Don’t believe those stories of them being loyal to one partner for life.  They’ve been found out.  Swans cheat; sneaky affairs take place in hidden corners of the rushes and so watching these partnered birds gather in the middle of the lagoon, I wondered about the layers of their relationships and whose eggs were whose in those nests in the shallows.  I didn’t check the lagoon’s depth, but swans like shallow water so that they can bottom feed without diving, one way to tell.

Down at the far end, near the quarry, I found a small stream and seeking out the glassy patches where I’d be more protected from the south easterly, I found a crane staring attentively into the water.  There were also full throated frogs around the lake from time to time, and small lunettes that doubtless hold evidence of camping and feasts from the eras before colonisation.


The lagoon held one final surprise for me.  This is what we saw when we went to load the kayak – a huge leach with a foot that could have competed with kelp for grip.  A leach so huge it could suck a swan dry.





North East Tasmania: Bay of Fires ~ Binalong Bay

Binalong Bay ~ To Where we Keep Returning

View of Binalong Bay from Cosy Corner
View of Binalong Bay and Humbug Hill

The Bay of Fires from Humbug Point northwards is an exhilarating stretch of Tasmanian coastline.  There’s just something about the white sand, the lichened granite boulders and the crystal clear water that combine to make it particularly awesome and peaceful at the same time.  In summer, when it’s warm, the bush camping along The Gardens Road is the loveliest we’ve found in the state and in the cooler months there are plenty of beach houses available for hire.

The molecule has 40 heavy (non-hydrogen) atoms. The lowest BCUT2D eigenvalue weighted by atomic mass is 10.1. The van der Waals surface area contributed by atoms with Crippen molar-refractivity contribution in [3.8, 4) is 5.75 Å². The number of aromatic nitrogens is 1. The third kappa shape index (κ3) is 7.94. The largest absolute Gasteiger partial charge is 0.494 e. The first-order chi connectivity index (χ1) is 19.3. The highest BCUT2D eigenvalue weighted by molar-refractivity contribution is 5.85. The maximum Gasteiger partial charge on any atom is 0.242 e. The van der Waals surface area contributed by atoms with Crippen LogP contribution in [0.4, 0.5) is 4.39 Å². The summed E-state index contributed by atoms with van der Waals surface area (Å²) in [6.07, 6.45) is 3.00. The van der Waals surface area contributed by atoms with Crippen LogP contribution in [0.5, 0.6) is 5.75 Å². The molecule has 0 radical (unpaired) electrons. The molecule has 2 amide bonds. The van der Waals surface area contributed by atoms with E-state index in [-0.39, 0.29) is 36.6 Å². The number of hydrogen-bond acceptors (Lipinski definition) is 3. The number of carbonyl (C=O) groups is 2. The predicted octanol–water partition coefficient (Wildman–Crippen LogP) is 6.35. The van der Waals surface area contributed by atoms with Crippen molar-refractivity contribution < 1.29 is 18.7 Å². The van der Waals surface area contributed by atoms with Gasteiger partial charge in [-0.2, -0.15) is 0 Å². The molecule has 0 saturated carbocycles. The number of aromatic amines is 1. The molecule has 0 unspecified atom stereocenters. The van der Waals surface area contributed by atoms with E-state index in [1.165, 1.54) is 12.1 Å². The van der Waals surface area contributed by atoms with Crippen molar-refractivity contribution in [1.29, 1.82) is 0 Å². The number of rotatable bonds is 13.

Binalong is a small settlement on the northern slope of Humbug Hill, backed by a great reserve and with wonderful views.  It has a tiny permanent population of about 200 people and is a mix of small shacks, large mansions and modest beach houses.  There is no shop but there is a small cafe with a good menu and expansive views.   Behind the bay  and at the foot of  the hill  lies Grants Lagoon, wonderful for birdwatching or kayaking.

The complexity of the landscape – the casuarina forests, the photogenic rock formations and the dune trapped lagoons combine with the beaches to make this area totally compelling.  Apart from cycling, swimming and kayaking, there’s a surf break at the northern end of Binalong Beach and at the southern end there are a number of beautiful coves separated from each other by massive boulders.  There’s a gulch that forms a tiny harbour of sorts and these days  an ecotour leaves from here and heads out by boat along the coastline as far north as Eddystone Lighthouse.